The Principles for Locally-Led Adaptation (LLA) have increasingly been recognised as an efficient and effective means to deliver contextually appropriate adaptation and resilience responses on the ground. Grassroots organisations and initiatives often have the best understanding of local vulnerabilities, with trusted links between communities and local authorities. Despite the the potential for improving local environmental and social resilience, many locally-led projects and organisations struggle to access finance.
The Global Resilience Partnership, in collaboration with UNDP, co-hosted an interactive conversation at the Gobeshona Global Conference 2022 to explore the challenges in financing LLA, and the role that organisations can play in supporting access to urgently needed resources for scaling.
Innovative and impactful LLA is already taking place around the world.
UNDP-supported projects being implemented in Sudan, Uganda, Fiji and Kenya gave valuable insight into impactful LLA and the challenges they face in accessing finance. The message across the projects was clear: solutions are out there and local actors, often overlooked, embody so many of them. Challenges exist, but so do the opportunities for the private finance to step in and step up the support needed for locally-owned solutions.
Financiers and funders often see local entrepreneurs accessing finance for the first time as high-risk. Thislimits their willingness to channel resources and finance to these businesses, despite the significant potential they may hold.The Near East Foundation is working to support women farmers in Sudan by targeting improved access to modern processing technologies and markets. By localising investment into cooperatives, the project aims to bolster horizontal governance and address the lack of farming cooperatives. This in turn strengthens the negotiating power of the farmers.
Many investment vehicles are traditionally seen as high-return driven, but there needs to be a shift in mindset when making these types of investments into communities. An example of these types of investments is low-cost revolving funds. In Uganda, the Lutheran World Relief is working with farmers to improve their creditworthiness and address the otherwise high interest rates for borrowing capital. High interest rates prevent farmers from investing in their farms and leaves them vulnerable to shocks and stresses.
For interventions to be successful, communities need to be involved from the outset. A participatory approach adopted by World Neighbours, Kenya, shows how local innovative approaches can be unearthed. This joint experimentation with farmers highlights that with support, these communities can see their innovations come to fruition. Importantly, there is now work to institutionalise the participatory approach to the whole country, with the evidence from the project being used to influence policy and mainstream it in the agriculture and development sector in Kenya.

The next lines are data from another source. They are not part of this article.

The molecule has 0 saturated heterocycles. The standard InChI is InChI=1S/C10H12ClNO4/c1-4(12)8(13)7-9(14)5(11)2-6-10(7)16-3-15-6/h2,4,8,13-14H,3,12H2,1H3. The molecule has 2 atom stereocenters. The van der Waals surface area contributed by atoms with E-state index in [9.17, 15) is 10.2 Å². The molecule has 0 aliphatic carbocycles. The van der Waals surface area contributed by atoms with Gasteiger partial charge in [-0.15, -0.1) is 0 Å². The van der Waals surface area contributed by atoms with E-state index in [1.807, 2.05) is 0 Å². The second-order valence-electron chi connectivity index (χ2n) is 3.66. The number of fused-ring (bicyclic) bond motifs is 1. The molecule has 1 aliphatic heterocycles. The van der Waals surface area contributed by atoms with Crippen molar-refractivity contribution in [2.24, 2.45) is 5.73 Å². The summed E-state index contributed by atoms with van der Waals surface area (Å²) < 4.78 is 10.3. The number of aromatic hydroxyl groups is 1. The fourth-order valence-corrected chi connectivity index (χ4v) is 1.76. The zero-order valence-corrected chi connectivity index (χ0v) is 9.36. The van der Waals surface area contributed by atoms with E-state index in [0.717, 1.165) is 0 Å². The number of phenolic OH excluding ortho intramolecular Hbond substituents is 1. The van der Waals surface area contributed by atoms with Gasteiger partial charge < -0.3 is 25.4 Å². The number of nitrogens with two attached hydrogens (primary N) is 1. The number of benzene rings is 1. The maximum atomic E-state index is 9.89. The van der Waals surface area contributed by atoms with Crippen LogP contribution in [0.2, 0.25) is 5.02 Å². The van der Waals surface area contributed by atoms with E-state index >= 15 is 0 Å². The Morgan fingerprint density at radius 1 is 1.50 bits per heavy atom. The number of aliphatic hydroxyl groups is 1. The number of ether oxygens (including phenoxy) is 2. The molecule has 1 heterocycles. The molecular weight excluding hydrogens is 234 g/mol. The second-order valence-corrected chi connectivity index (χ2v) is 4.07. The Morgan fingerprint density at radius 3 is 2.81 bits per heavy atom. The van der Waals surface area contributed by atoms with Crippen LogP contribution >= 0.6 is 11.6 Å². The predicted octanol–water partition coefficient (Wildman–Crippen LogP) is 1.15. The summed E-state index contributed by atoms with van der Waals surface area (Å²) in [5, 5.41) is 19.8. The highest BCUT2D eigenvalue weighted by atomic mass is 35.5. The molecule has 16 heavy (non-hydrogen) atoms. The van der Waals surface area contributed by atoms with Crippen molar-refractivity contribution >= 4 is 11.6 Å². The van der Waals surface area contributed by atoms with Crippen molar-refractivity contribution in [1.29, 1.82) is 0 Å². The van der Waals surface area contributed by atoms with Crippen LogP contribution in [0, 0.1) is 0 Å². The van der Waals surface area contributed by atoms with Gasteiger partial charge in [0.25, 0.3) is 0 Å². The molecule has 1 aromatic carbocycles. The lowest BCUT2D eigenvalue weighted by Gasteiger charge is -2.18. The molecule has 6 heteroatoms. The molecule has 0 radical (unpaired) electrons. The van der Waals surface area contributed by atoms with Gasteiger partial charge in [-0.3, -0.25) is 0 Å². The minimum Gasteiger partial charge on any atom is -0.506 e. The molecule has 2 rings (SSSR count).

Radical collaboration is needed to drive finance into LLA
“The key is to involve domestic players in local capital markets, instead of trying to just drive international or foreign investment.” – Neil Walmsley, Climate-KIC
Supporting action by local actors and communities requires dialogue, understanding and purposeful steps to overcome the challenges of accessing resources. Climate-KIC, for example, has developed portfolios of programmes that work in coordination to effect change. The programmes address enabling environments and include accelerator programmes for individual organisations. They recognise the scale of need and the systemic change required. Climate-KIC works directly with local capital markets and companies that can influence broader systemic change.
Learning and knowledge sharing is important for addressing misconceptions, understanding action on the ground, and ultimately building a stronger narrative for investing in LLA. In addition,radical collaboration is needed at all levels of decision-making, including local communities, to support evidence-informed decision-making.Work being undertaken by the Climate Development Knowledge Network (CDKN) and the International Centre for Climate Change and Development (ICCCAD) emphasises the role of partnerships and learning. This is motivated by the idea that improved collective knowledge is a crucial catalyst for climate action.
Throughout the session, participants emphasised the need for capacity building. Nate Mathews of Global Resilience Partnership, highlighted the tailored support that GRP provides to organisations to be able to absorb finance, and emphasised that investing in programmes of support is critical. Given that adaptation and resilience action requires long-term considerations and support, these programmes need to adopt a longer-term perspective in order to understand the evolving needs and challenges of organisations in various contexts.
The session provided a valuable dialogue space to hear from project proponents working on the ground, and from programmes and organisations that aim to support them. Frank discussion, an openness to learning and advancing our collective knowledge on climate action will continue to be a crucial catalyst for realising a 1.5ºC, resilient world that leaves no one behind.